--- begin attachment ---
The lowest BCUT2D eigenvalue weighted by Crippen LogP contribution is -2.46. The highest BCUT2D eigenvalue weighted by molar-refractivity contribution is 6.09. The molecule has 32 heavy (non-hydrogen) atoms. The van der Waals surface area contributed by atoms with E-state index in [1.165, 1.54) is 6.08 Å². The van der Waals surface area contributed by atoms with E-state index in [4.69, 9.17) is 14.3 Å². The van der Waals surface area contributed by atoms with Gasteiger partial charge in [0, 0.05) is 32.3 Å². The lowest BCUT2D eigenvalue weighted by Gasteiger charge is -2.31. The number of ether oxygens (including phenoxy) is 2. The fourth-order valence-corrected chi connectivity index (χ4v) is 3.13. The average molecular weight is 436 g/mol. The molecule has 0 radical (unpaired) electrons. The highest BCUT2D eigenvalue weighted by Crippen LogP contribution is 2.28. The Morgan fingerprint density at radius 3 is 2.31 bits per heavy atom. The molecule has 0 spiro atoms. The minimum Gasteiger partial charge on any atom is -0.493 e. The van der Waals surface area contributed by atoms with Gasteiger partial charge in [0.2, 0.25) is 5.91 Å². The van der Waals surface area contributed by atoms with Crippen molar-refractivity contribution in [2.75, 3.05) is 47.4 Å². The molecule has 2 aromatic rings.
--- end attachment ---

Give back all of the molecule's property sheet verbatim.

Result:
The lowest BCUT2D eigenvalue weighted by Crippen LogP contribution is -2.46. The highest BCUT2D eigenvalue weighted by molar-refractivity contribution is 6.09. The molecule has 32 heavy (non-hydrogen) atoms. The van der Waals surface area contributed by atoms with E-state index in [1.165, 1.54) is 6.08 Å². The van der Waals surface area contributed by atoms with E-state index in [4.69, 9.17) is 14.3 Å². The van der Waals surface area contributed by atoms with Gasteiger partial charge in [0, 0.05) is 32.3 Å². The lowest BCUT2D eigenvalue weighted by Gasteiger charge is -2.31. The number of ether oxygens (including phenoxy) is 2. The fourth-order valence-corrected chi connectivity index (χ4v) is 3.13. The average molecular weight is 436 g/mol. The molecule has 0 radical (unpaired) electrons. The highest BCUT2D eigenvalue weighted by Crippen LogP contribution is 2.28. The Morgan fingerprint density at radius 3 is 2.31 bits per heavy atom. The molecule has 0 spiro atoms. The minimum Gasteiger partial charge on any atom is -0.493 e. The van der Waals surface area contributed by atoms with Gasteiger partial charge in [0.2, 0.25) is 5.91 Å². The van der Waals surface area contributed by atoms with Crippen molar-refractivity contribution in [2.75, 3.05) is 47.4 Å². The molecule has 2 aromatic rings.